Aren?t you always in your own dreams?

EDW
Original Poster
Joined: Feb 2003
Posts: 5
Aren?t you always in your own dreams? Diane is not dreaming. With that in mind, isn?t it interesting how Diane is in every scene after she is ?woken up? by the Cowboy? Most of the movie AFTER she ?wakes up? is more of a dream (hallucination, delusion, whatever) than the first three-quarters of the movie.

Mulholland Drive is a love story: ?A Love Story In The City Of Dreams?. It is the classic ?lock and key? love story.

Besides being a love story, much of the movie is a battle between good and evil. The movie hinges on Diane?s agreement with Joe, the hit man, whom is a liaison for the ?evil side?, which revolves around the Bum behind Winkie?s. The agreement is the following:
1) Diane, for the sum of money in her purse, is allowed to give up her life as a floundering actress with a broken heart. She is to come back as a bright new comer with the right connections to get either the star role of The Sylvia North Story or at least noticed by the right people. To initiate her manifestation from one life to the next, Diane must kill herself, which is assisted by Irene and ?Irene?s Companion? whom later bring her to her new life. In addition, Diane is to have no recollection of her old life.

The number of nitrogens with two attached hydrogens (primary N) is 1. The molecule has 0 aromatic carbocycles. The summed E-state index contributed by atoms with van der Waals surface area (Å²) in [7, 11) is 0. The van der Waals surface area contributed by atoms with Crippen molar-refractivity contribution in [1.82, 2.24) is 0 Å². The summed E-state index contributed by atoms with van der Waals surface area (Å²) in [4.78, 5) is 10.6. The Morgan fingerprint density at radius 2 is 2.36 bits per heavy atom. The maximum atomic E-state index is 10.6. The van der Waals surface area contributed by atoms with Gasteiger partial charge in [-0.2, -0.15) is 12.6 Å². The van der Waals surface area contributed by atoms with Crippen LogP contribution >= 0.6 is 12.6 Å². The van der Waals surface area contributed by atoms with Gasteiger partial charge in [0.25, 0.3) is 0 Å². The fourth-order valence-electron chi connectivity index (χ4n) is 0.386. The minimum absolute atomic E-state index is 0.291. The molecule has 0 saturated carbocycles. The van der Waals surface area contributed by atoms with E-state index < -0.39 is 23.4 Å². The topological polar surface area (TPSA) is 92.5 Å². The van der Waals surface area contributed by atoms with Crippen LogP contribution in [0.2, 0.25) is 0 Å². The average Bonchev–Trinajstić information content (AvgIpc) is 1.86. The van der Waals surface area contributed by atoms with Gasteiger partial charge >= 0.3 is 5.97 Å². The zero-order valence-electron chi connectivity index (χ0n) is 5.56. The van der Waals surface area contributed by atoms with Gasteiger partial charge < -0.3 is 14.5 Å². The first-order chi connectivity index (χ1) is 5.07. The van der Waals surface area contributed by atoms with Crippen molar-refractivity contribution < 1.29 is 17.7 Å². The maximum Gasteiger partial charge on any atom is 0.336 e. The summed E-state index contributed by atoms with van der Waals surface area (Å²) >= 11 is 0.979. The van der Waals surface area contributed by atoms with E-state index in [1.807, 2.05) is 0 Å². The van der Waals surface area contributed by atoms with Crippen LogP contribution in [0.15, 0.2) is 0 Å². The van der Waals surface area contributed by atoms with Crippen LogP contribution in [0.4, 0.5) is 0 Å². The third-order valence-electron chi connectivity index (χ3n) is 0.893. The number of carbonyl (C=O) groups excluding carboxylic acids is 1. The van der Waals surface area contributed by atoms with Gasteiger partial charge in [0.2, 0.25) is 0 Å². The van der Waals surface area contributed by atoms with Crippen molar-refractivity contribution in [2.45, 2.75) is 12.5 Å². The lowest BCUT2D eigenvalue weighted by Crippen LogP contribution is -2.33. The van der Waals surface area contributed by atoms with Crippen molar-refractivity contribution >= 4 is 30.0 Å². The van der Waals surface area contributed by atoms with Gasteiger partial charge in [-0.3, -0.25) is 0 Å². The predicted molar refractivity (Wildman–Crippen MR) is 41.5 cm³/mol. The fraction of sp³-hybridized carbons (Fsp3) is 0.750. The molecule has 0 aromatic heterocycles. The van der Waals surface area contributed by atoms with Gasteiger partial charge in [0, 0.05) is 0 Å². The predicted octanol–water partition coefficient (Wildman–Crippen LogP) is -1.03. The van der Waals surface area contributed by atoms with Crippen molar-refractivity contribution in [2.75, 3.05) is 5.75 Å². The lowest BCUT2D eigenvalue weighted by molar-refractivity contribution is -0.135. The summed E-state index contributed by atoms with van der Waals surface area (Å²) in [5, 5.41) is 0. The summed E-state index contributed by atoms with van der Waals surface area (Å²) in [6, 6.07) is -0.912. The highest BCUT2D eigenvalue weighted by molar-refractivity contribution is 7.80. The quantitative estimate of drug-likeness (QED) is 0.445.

2) Similarly, the agreement also includes a manifestation of Camilla: Diane?s former lover, biggest obstacle to Diane?s success, and the object of Diane?s desire. Diane?s motive is revenge and restitution. As Diane manifests into Betty, Camilla is to manifest into Diane. Camilla will then struggle as Diane with a miserable life and to know how it feels to be Diane (?It?s not easy for me!?).